Volcano Monitoring using Earth Observing Satellites – CEOS WG Disasters Volcano Pilot

CEOS Disasters Working Group Space agencies organised in the Committee on Earth Observation Satellites (CEOS) formed a permanent Working Group in 2013. Together with volcanologists and Remote Sensing specialists, a Volcano Pilot activity was started with the following aims:

  1. Demonstrate the utility of integrated, systematic space-based EO as a volcano monitoring tool on a regional basis and for specific case studies
  2. Provide space-based EO products to the existing operational community (such as volcano observatories and VAACs) that can be used for better understanding volcanic activity and reducing impact and risk from eruptions
  3. Build the capacity for use of EO data at the majority of the world‘s volcanoes (particularly those that are not monitored by other means)

After further specification, the main objective of the pilot activity consists of a regional study of volcanic unrest and eruptions in the Latin American volcanic arc (from Mexico through to Chile) using radar (SAR) and optical satellite data, to develop methodologies and protocols. The regional demonstration is a precursor to showcase how volcano monitoring would work on a global scale.

Application field: 

About 1500 volcanoes are known to have erupted in the last 12.000 years. Worldwide, about 100 volcanic unrests are observed yearly, and ca. half of them become observable eruptions. It is estimated that less than 10% of active volcanoes are monitored on an on-going basis, meaning that about 90% of potential volcanic hazards are either monitored occasionally, or not at all. Modern space-borne radar satellites provide recognized techniques for the early detection of possible magma injections, for monitoring the stability of volcanoes, and for creating 3D digital elevation models anywhere on Earth. Such techniques provide key information for identifying volcanic hazards and assessing associated risks for human settlements and the environment

Methodology: 

SAR data is analysed to assess deformation of volcanoes, providing insights on the types of data and repeat times best suited to monitoring volcanoes in different environments and supplying deformation information to local users.

While Space agencies acquire and provide access to space-based imagery, SAR data is analysed to assess deformation of volcanoes, providing insights on the types of data and repeat times best suited to monitoring volcanoes in different environments and supplying deformation information to local users.

 

Key results: 

- Identification of volcanoes that are in a state of unrest in Latin America and the Lesser Antilles

- Demonstration of the feasibility of operational volcanic monitoring using satellite-based EO

- Tracking of unrest / eruptive activity using satellite data in support of hazards mitigation activities

- Validation of EO-based methodology for improved monitoring of surface deformation

- Improved EO-based monitoring of key parameters for volcanoes that are about to erupt, are erupting, or have just erupted, especially in the developing world

- Capacity-building in countries that do not currently have access to abundant EO data and/or the ability to process and interpret such data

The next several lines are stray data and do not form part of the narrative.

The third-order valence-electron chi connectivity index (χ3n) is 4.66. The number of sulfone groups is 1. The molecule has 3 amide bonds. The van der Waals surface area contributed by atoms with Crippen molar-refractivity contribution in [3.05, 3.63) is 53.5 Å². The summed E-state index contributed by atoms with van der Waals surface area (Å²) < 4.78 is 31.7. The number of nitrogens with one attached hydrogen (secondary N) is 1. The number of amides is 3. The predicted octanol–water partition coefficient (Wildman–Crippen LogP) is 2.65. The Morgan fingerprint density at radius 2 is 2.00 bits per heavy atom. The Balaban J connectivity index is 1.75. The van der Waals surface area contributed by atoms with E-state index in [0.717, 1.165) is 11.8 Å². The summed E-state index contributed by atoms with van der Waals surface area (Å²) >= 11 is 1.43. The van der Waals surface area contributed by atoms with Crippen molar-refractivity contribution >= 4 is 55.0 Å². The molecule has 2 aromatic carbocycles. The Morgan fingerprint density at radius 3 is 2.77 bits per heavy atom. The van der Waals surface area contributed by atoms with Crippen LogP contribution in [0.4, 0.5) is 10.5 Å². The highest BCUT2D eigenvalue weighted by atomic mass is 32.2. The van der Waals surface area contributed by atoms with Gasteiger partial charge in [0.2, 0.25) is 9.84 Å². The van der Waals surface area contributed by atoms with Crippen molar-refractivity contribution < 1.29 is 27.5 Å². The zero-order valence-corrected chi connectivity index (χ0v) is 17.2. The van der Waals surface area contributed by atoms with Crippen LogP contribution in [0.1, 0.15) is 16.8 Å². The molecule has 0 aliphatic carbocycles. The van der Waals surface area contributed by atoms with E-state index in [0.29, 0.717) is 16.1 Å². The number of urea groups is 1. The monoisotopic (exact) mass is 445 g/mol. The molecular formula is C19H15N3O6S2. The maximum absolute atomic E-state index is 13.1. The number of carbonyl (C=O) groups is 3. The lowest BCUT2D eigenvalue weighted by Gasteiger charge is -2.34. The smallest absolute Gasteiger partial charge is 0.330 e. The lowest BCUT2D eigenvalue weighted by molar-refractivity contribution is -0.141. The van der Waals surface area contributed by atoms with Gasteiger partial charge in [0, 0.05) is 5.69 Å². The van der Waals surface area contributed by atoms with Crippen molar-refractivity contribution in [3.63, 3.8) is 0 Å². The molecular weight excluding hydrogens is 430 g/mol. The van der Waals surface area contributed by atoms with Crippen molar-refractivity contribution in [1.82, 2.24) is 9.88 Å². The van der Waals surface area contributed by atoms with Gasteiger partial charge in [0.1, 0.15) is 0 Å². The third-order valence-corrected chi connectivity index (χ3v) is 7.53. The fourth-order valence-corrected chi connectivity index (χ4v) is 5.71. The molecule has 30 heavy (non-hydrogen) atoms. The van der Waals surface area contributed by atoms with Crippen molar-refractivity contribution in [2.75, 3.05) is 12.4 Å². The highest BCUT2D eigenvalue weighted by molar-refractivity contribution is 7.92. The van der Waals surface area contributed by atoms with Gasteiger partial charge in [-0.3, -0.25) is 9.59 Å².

Impact: 

The activity is ongoing. Noteworthy results to date from the Volcano Pilot include: monitoring of the eruption of Calbuco, Chile; monitoring of volcanic unrest in Ecuador and Columbia (Cerro Negro / Chiles), monitoring of deformation of Fernandina, Galapagos; monitoring of post-eruptive inflation of Cordon Caulle, Chile; tracking changes associated with unrest at Cotopaxi, Ecuador, and many more. In all cases, results were either achieved collaboratively with or communicated to, local scientists and stakeholders. Feedback from several local stakeholders confirms the relevance of these results to local decision-making.

Publications: 

References:

Ph. Bally (Ed., 2012): Satellite Earth Observation for Geohazard Risk Management. The Santorini Conference, Santorini, Greece, 21-23 May 2012. (http://esamultimedia.esa.int/docs/EarthObservation/Geohazards/esa-geo-hzrd-2012.pdf)  

CEOS (2015): Satellite Earth Observations in Support of Disaster Risk Reduction. The CEOS Earth Observation Handbook. Special 2015 Edition for the 3rd UN World Conference on Disaster Risk Reduction. (http://ceos.org/home-2/eohandbook2015/)

CEOS ad hoc Disasters Team (2013): CEOS Disaster Risk Management Observation Strategy. Issue 2.1. (WGDisasters_DRM-Observation-Strategy_Nov2013.pdf)

Ebmeier, S.K., Elliott, J.R., Nocquet, J.M., Biggs, J., Mothes, P., Jarrín, P., Yépez, M., Aguaiza, S., Lundgren, P. and Samsonov, S.V. (2016): Shallow earthquake inhibits unrest near Chiles–Cerro Negro volcanoes, Ecuador–Colombian border. Earth and Planetary Science Letters, 450.

Jay, J. A., F. J. Delgado, J. L. Torres, M. E. Pritchard, O. Macedo, and V. Aguilar (2015): Deformation and seismicity near Sabancaya volcano, southern Peru, from 2002 to 2015. Geophys. Res. Lett., 42, doi:10.1002/2015GL063589.

Poland, M., Zoffoli, S. et al. (2014): CEOS Volcano Pilot Overview. 7 October, 2014 

Application maturity: 

Pilot/pre-operational

Geographic scope: 

Regional

Sendai global targets: 

No

Risk component: 

Hazard

Hazard type: 

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